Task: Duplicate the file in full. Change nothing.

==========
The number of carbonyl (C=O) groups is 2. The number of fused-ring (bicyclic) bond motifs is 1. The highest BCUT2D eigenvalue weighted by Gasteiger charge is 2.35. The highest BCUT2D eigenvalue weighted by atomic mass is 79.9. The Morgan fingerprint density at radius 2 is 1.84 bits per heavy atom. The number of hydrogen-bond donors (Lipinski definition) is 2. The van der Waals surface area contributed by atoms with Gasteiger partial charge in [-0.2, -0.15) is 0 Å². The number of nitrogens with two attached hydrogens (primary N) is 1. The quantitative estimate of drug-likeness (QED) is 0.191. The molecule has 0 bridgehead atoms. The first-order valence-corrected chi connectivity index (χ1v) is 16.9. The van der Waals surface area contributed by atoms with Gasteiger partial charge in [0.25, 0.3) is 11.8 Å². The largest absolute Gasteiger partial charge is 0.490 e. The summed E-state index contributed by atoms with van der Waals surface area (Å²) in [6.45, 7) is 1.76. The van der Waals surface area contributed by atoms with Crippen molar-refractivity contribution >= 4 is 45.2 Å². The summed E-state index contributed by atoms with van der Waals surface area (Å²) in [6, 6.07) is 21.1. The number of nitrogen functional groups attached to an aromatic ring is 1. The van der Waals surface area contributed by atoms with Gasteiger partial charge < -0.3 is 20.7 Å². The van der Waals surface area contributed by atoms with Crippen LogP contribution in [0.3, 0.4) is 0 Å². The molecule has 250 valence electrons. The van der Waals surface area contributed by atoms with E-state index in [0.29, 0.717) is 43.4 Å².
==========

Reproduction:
The number of carbonyl (C=O) groups is 2. The number of fused-ring (bicyclic) bond motifs is 1. The highest BCUT2D eigenvalue weighted by Gasteiger charge is 2.35. The highest BCUT2D eigenvalue weighted by atomic mass is 79.9. The Morgan fingerprint density at radius 2 is 1.84 bits per heavy atom. The number of hydrogen-bond donors (Lipinski definition) is 2. The van der Waals surface area contributed by atoms with Gasteiger partial charge in [-0.2, -0.15) is 0 Å². The number of nitrogens with two attached hydrogens (primary N) is 1. The quantitative estimate of drug-likeness (QED) is 0.191. The molecule has 0 bridgehead atoms. The first-order valence-corrected chi connectivity index (χ1v) is 16.9. The van der Waals surface area contributed by atoms with Gasteiger partial charge in [0.25, 0.3) is 11.8 Å². The largest absolute Gasteiger partial charge is 0.490 e. The summed E-state index contributed by atoms with van der Waals surface area (Å²) in [6.45, 7) is 1.76. The van der Waals surface area contributed by atoms with Crippen molar-refractivity contribution >= 4 is 45.2 Å². The summed E-state index contributed by atoms with van der Waals surface area (Å²) in [6, 6.07) is 21.1. The number of nitrogen functional groups attached to an aromatic ring is 1. The van der Waals surface area contributed by atoms with Gasteiger partial charge < -0.3 is 20.7 Å². The van der Waals surface area contributed by atoms with Crippen LogP contribution in [0.3, 0.4) is 0 Å². The molecule has 250 valence electrons. The van der Waals surface area contributed by atoms with E-state index in [0.29, 0.717) is 43.4 Å².